Showing posts from 2018

Who built the dollhouse?

Today I'm delighted to welcome Jordan Elizabeth to my blog. She's the author of Clockwork Dollhouse (see my review here) , and, since she and I both enjoy fantasy novels, I thought I'd offer her a warm drink on this cold morning and find out what else we might have in common. Please pour yourself a drink and join us: First of all, who is in the picture? The man in it is Aaron, the illustrator for FANYA IN THE UNDERWORLD And the woman is presumably you. What sort of book do you most like to read, Jordan?  I love fantasy books. I just get sucked right into the new worlds.  I also enjoy historical fiction and anything young adult. What sort do you most like to write, and if the two answers are different, why might that be? I've tried to write something that wasn't fantasy, and magic worked its way in anyway. I'm still trying to branch out and try different things. I know what you mean. Sometimes stories demand to exist just the way they choose, w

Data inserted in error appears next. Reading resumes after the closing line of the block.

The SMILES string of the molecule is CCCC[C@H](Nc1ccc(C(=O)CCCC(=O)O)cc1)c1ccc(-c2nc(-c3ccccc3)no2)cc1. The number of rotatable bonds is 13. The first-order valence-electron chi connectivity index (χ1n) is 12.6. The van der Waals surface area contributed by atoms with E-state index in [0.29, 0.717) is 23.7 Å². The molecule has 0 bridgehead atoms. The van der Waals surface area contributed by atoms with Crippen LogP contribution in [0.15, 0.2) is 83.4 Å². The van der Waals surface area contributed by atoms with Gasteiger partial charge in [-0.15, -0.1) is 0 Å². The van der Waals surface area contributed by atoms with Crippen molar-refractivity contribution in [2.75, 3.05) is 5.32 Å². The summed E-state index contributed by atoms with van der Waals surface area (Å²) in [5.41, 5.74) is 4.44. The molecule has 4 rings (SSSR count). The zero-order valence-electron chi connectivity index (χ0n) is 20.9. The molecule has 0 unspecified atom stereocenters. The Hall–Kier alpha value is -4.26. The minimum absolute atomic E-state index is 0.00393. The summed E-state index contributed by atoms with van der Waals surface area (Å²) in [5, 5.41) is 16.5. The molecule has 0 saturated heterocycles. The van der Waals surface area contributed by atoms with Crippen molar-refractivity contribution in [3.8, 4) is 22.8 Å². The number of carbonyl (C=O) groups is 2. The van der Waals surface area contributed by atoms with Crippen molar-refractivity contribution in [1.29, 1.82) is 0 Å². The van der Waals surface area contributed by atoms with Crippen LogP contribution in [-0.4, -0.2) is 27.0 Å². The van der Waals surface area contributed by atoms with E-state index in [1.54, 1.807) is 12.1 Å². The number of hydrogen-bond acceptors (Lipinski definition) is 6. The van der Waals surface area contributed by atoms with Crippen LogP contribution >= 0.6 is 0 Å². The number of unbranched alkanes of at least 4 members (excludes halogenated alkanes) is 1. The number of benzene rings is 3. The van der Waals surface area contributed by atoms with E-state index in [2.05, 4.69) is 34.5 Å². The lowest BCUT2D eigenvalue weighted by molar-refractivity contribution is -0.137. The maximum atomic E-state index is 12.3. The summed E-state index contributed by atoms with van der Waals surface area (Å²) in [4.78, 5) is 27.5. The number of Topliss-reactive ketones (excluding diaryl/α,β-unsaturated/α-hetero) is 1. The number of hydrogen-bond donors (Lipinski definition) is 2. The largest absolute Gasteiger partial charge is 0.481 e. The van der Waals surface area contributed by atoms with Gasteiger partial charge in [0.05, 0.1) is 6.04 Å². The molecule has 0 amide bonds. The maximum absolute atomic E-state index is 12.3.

What happened in Alexandria 272 AD?

Today I'm delighted to welcome Richard Hacker--author of the fantasy historical novel, Die Back--to my blog. He's going to take us Behind the Curtain... to Alexandria 272 AD , and I'm eager to see what we'll find... But first, let me introduce him: Richard Hacker is a longtime resident of Austin, Texas who now writes and lives in Seattle. ( Hurray for the Pacific Northwest! ) His writing has been recognized by the Writer’s League of Texas and the Pacific Northwest Writers Association. In addition to his writing, he provides editing services to other writers and is the editor of an online science fiction and fantasy journal, Del Sol Review. His three published humorous crime novels ride the sometimes thin line between fact and fiction in Texas.  DIE BACK , his first fantasy thriller novel, has been published by Del Sol Press. When not writing he’s singing in a vocal jazz ensemble, cooking with a sous vide and a blow torch, or exploring the Pacific Northwest